I would say that’s when my trust of hope died. That’s when I started to wonder if I was just too broken, the deficit irreparable and too impairing for me to ever be able to have dreams again. Hope had hurt me one too many times. So am I hopeful? All I can give right now is that I’m not NOT hopeful. I’m open to being pleasantly surprised, but I’m not running around telling the world to watch out because I’ll be out there soon! I have a feeling even if the Deplin works, I will still need to make changes to my meds, there will still be quite a bit of side effects, as well as possible withdrawal and mood swings. I am not naive enough to think that this is “my piece” anymore. But if my doctor is telling me that my what I was feeling this past year was only a fraction of the medication working and that I could feel better than that, I’ll swallow the pill faithfully, I’ll change the dosages, I’ll try medications again, I’ll do whatever it takes. At this point, what do I have to lose?

While some people believe that hope takes less energy than despair, I think there is a key component to that theory that often gets overlooked. Because when you are in the despair, you have to work to get to that hope, and you have so many factors against you. To reach a place of hope you must push through the exhaustion, find a way to ignore all past failures, and find the strength to block out the despair that radiates throughout your body and mind, draining you, beating you down, offering the temptation of rest.

I imagine myself on the side of a sea cliff, trying to pull myself up to get to safety, knowing that if my muscles get too tired; if I miscalculate one move; or a piece of the cliff simply loosens and drops, I could fall quickly into the dark, depressive water below, possibly being killed on impact. I wait, terrified, for a surge of strength or an outreached hand.

I want to have hope that I can feel better and find a new normal that doesn’t include dire mood swings and hypomanic bursts. I want to believe that help is on its’ way. But hoping for help doesn’t save me. And frankly, I’m getting really tired of holding on to this “sea cliff,” waiting for the moment when I can stand on firm ground.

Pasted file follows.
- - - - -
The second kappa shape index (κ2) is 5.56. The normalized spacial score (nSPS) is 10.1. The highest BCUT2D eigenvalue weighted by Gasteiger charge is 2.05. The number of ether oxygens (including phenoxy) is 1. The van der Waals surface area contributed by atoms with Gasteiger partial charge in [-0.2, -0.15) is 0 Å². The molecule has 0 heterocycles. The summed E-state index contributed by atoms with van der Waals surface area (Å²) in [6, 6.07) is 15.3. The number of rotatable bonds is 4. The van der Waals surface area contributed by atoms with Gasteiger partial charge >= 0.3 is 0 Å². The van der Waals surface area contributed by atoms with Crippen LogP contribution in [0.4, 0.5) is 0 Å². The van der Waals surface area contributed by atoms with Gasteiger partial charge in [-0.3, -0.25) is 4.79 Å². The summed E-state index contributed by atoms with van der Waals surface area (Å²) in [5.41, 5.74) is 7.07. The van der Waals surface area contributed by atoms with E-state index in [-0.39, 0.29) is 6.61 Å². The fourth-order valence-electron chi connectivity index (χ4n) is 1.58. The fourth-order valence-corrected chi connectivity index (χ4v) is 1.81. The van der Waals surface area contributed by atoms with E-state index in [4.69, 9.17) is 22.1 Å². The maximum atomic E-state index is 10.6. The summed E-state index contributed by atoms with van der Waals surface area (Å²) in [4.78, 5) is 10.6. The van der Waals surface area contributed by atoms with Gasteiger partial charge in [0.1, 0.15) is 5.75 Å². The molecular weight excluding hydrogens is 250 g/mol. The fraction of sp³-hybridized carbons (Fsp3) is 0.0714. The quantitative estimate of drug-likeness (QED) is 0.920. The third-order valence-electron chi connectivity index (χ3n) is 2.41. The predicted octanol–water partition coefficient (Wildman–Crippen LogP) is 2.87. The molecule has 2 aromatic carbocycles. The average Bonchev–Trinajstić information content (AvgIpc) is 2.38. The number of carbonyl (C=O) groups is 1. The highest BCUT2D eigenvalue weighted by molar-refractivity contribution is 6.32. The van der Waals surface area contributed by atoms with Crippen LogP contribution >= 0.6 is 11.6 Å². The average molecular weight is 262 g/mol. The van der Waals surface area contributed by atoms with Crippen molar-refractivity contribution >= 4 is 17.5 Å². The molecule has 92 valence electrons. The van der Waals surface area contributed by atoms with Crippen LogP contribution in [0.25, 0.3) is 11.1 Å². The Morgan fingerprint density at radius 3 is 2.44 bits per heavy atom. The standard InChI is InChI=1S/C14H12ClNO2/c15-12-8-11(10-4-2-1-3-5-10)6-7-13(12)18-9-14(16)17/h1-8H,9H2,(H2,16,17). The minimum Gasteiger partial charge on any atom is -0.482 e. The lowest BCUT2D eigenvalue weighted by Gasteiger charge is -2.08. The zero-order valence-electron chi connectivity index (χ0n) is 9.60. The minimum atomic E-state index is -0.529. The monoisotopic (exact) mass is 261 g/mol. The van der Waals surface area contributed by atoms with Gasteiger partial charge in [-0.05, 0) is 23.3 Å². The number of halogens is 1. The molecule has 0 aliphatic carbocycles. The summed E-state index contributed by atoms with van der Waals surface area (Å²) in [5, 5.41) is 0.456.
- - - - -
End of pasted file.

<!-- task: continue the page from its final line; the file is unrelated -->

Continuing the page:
Accepting the Ignorance of Others

[Disclaimer: I do not suffer from addiction to illegal or recreational drugs or alcohol. I do not portend to know the struggle to recover and manage this specific addiction. I wrote this post to highlight the idea of understanding and respecting different perspectives when it comes to mental health, healing, and recovery in general. I apologize if I offend anyone. Please let me know if there is something incorrect so I may learn from it, and change the post if need be.]

When I was younger, I mistook the knowledge of my idealism as fact and created definitive standards of right and wrong. Maybe my mind was too young to understand the complexities of human experience, or maybe I simply hadn’t lived long enough to see the dynamics of life. But thankfully over time, I have come to see the nuance in all human interaction, and our struggle to find peace and acceptance, especially within ourselves.

I have spent so many years on my quest to manage my mental illness. I have tried a smorgasbord of drugs, therapies, and alternative remedies. Some have worked for a time, and others simply did not fit. A simple example: while I have found DBT an effective form of therapy, group therapy has never worked for me. And while I am still searching, I have witnessed so many find the concoction of tools that help them survive. As long as it does not hurt themselves or others I support them without judgment. In fact, I envy them. I also understand that sometimes, in order to maintain their health, they might proselytize. I think it is common when you have found something that has changed your life. You want others to benefit from your experience and you want to believe in what you are doing, (something I believe plays a large part in what makes it work.)

All of that being said, I was part of a conversation recently where two people were discussing options to help someone who is currently suffering from drug addiction. At the end of the day, we all understand that she will have to want to change, and will have to most likely try a variety of mechanisms to help her battle her addiction. It’s going to be a long road, and I suppose those that love her are trying to find ways they can support and provide her with options for the journey to come.

One of those people is a recovering alcoholic who found his form of AA as key to his recovery. From what I know from others who participate in AA, there are varied forms of AA – it isn’t practiced or used in one way only. I also think it’s important to mention that this person is not educated or familiar with other forms of addiction therapy and tools. I believe he has lived a rather narrow life in terms of interactions and experiences with others. (This is not a criticism, just something to note.) And while I do not think he understands the situation fully, I do appreciate his passion for the techniques that worked for him and that have allowed him to remain sober for so long. I accept that I am not in his shoes and that in his perspective of the world, he has found the right answer – not just for him, but for so many addicts he has helped along the way.

While I held back my frustrations at his simplistic and contradictory ideas of “help,” at some point, I became incredibly frustrated. I told him that this matter was not just about drugs; it was about traumatic experiences, environment, social norms within their network, and a chemical imbalance that makes her have an addictive personality. I noted that while I appreciated that his version of AA had helped him, that for others, therapy, medication, and other forms of help might be better for her and we had to keep our minds open to what might fit her best.